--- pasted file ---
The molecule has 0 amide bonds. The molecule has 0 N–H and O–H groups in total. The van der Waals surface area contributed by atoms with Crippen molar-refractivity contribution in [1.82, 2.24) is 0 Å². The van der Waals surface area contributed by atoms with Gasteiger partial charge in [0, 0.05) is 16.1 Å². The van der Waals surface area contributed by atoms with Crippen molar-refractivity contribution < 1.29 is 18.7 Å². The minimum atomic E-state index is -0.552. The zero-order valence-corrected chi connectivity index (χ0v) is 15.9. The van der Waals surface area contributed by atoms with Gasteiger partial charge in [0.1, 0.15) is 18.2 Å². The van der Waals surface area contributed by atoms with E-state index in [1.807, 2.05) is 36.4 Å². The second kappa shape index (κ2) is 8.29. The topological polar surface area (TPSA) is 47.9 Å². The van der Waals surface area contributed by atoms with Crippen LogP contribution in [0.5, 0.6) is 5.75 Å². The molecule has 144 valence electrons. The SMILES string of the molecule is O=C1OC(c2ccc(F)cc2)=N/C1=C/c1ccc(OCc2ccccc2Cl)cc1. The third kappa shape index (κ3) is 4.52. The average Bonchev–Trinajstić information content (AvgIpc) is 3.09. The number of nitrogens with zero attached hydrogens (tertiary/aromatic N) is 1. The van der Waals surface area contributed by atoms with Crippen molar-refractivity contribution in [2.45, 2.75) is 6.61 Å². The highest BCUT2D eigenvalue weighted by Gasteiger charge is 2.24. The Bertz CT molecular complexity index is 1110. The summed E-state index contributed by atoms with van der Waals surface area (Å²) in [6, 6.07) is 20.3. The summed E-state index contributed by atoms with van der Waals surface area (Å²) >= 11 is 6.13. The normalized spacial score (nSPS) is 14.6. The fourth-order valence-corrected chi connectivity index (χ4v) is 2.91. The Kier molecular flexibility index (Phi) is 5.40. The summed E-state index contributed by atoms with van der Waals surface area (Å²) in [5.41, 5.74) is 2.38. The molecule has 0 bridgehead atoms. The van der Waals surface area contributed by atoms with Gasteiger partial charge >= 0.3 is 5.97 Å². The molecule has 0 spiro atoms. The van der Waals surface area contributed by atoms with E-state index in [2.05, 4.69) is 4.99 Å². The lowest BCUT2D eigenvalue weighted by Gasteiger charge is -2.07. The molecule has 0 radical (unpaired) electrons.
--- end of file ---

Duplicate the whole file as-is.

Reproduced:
The molecule has 0 amide bonds. The molecule has 0 N–H and O–H groups in total. The van der Waals surface area contributed by atoms with Crippen molar-refractivity contribution in [1.82, 2.24) is 0 Å². The van der Waals surface area contributed by atoms with Gasteiger partial charge in [0, 0.05) is 16.1 Å². The van der Waals surface area contributed by atoms with Crippen molar-refractivity contribution < 1.29 is 18.7 Å². The minimum atomic E-state index is -0.552. The zero-order valence-corrected chi connectivity index (χ0v) is 15.9. The van der Waals surface area contributed by atoms with Gasteiger partial charge in [0.1, 0.15) is 18.2 Å². The van der Waals surface area contributed by atoms with E-state index in [1.807, 2.05) is 36.4 Å². The second kappa shape index (κ2) is 8.29. The topological polar surface area (TPSA) is 47.9 Å². The van der Waals surface area contributed by atoms with Crippen LogP contribution in [0.5, 0.6) is 5.75 Å². The molecule has 144 valence electrons. The SMILES string of the molecule is O=C1OC(c2ccc(F)cc2)=N/C1=C/c1ccc(OCc2ccccc2Cl)cc1. The third kappa shape index (κ3) is 4.52. The average Bonchev–Trinajstić information content (AvgIpc) is 3.09. The number of nitrogens with zero attached hydrogens (tertiary/aromatic N) is 1. The van der Waals surface area contributed by atoms with Crippen molar-refractivity contribution in [2.45, 2.75) is 6.61 Å². The highest BCUT2D eigenvalue weighted by Gasteiger charge is 2.24. The Bertz CT molecular complexity index is 1110. The summed E-state index contributed by atoms with van der Waals surface area (Å²) in [6, 6.07) is 20.3. The summed E-state index contributed by atoms with van der Waals surface area (Å²) >= 11 is 6.13. The normalized spacial score (nSPS) is 14.6. The fourth-order valence-corrected chi connectivity index (χ4v) is 2.91. The Kier molecular flexibility index (Phi) is 5.40. The summed E-state index contributed by atoms with van der Waals surface area (Å²) in [5.41, 5.74) is 2.38. The molecule has 0 bridgehead atoms. The van der Waals surface area contributed by atoms with Gasteiger partial charge >= 0.3 is 5.97 Å². The molecule has 0 spiro atoms. The van der Waals surface area contributed by atoms with E-state index in [2.05, 4.69) is 4.99 Å². The lowest BCUT2D eigenvalue weighted by Gasteiger charge is -2.07. The molecule has 0 radical (unpaired) electrons.